Call for papers – Special Issue of STS Encounters – Engaging the ‘Data Moment’

Engaging the ‘Data Moment’

Call for papers – Special Issue of STS Encounters

Edited by Peter Danholt, Christopher Gad, Henriette Langstrup, and  James Maquire

Our contemporary moment is increasingly characterized by and through data. Imaginaries run wild; data is the new oil, the new currency, our new vehicle of growth, even. From quantified-self movements, to newly emerging forms of economics (such as bit coin and platform capitalism), to sensing-based environments (the internet of things), to the Janus-faced potentials of data analytics, data continues to proliferate, and in the process, transform people, organisations and societies. The recent introduction of the European GDPR aptly illustrates that the present moment is an opportune one to question and interrogate data, its various forms and formations.

Given the speculative and hype infused conjuncture we find ourselves in, evident in the rise of disruptive thinking or in new institutions such as Singularity University, we call for an engagement with the making and unmaking of data, as well as with its potentials and pitfalls in all its manifold nomenclatures, guises and manifestations – data work, data practices, information infrastructures, data imaginaries, data-experiments, the performativity of data models and so forth.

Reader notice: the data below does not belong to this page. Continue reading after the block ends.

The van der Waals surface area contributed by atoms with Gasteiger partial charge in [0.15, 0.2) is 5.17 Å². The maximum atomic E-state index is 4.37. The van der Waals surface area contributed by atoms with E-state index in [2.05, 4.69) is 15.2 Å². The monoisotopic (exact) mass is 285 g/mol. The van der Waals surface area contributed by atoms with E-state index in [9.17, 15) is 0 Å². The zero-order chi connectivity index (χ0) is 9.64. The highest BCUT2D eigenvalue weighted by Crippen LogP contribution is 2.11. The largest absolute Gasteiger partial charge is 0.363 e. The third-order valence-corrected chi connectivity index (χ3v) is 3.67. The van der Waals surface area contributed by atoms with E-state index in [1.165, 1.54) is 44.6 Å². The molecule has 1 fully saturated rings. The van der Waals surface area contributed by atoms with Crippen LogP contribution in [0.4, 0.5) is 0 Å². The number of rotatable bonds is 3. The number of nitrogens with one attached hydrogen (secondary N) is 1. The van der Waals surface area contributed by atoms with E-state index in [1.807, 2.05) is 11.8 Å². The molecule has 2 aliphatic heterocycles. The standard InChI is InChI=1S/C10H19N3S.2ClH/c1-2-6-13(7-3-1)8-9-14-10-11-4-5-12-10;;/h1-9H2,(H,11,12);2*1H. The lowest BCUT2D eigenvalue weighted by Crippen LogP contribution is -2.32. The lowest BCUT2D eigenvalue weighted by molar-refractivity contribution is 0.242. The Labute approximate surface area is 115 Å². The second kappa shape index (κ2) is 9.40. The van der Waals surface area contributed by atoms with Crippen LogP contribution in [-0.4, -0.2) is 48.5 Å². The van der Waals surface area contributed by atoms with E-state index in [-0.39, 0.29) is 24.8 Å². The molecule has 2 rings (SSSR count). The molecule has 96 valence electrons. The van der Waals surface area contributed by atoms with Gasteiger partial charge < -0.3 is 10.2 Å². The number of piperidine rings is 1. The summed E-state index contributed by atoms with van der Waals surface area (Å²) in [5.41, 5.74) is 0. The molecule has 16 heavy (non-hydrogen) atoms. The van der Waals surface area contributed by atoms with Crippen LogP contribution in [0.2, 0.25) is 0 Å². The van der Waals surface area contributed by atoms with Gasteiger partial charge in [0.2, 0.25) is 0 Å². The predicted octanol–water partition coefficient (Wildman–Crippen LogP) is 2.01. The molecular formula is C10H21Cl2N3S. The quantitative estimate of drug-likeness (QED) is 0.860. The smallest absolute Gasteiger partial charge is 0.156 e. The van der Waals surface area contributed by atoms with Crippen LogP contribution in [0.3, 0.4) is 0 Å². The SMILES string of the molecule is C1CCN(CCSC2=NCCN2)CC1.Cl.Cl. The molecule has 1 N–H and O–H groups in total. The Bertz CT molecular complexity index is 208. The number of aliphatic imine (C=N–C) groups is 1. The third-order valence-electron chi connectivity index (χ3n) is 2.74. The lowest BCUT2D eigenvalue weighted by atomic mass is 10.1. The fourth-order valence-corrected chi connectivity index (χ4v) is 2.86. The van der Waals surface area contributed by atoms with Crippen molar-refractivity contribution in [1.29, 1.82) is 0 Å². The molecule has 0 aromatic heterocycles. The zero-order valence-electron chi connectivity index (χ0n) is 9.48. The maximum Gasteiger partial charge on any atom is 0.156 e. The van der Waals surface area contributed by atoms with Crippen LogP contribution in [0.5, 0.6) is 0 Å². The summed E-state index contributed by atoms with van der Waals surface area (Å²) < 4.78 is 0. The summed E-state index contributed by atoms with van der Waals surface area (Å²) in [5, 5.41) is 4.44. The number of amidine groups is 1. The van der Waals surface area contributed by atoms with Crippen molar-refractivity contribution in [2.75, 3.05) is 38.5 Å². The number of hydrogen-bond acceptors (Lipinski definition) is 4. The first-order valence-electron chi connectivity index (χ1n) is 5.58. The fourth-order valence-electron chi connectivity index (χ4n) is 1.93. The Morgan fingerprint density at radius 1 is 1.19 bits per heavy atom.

The so-called ‘data moment’ poses compelling empirical, theoretical and ethical challenges and is an opportunity to take stock of how STS might engage, and think with, data. One move is to rethink data through STS’s long history of engagement with, for example, classification and quantification, as well as contemporary studies of the making of data in the sciences. STS’s more recent foray into the arenas of Big-data, algorithms, machine-learning, as well as a host of state and governance issues relating to data citizenship, rights, and privacy, opens up fertile ground for calibrating old, or developing new, forms of analysis, critique and intervention. One might question, for instance, normative assumptions about data as a question of personal property or individual privacy. What role do categories, information technologies, and social relations play in such problematic figurations?

We welcome all contributions that aim to engage data through an STS perspective. Examples could be analyses aimed at rethinking data in relational terms, or engaging data as a matter of collective concern, or even using data-experiments to provoke or inspire. We also welcome papers that view ‘the Data moment’ as an opportunity for reflection on STSs own use, value, and imaginary of data. How might we think about the making of research ‘data’ in STS vis-à-vis the various data producing, data defining activities studied by STS-scholars?

Dates and Deadlines:

Dec 1st,2018: Submission of 500-700 word abstract

Jan 15th, 2019: Response from editorial team

May 1st, 2019 :Submission of full paper (4500-7000 words)

Abstracts and papers should be submitted to: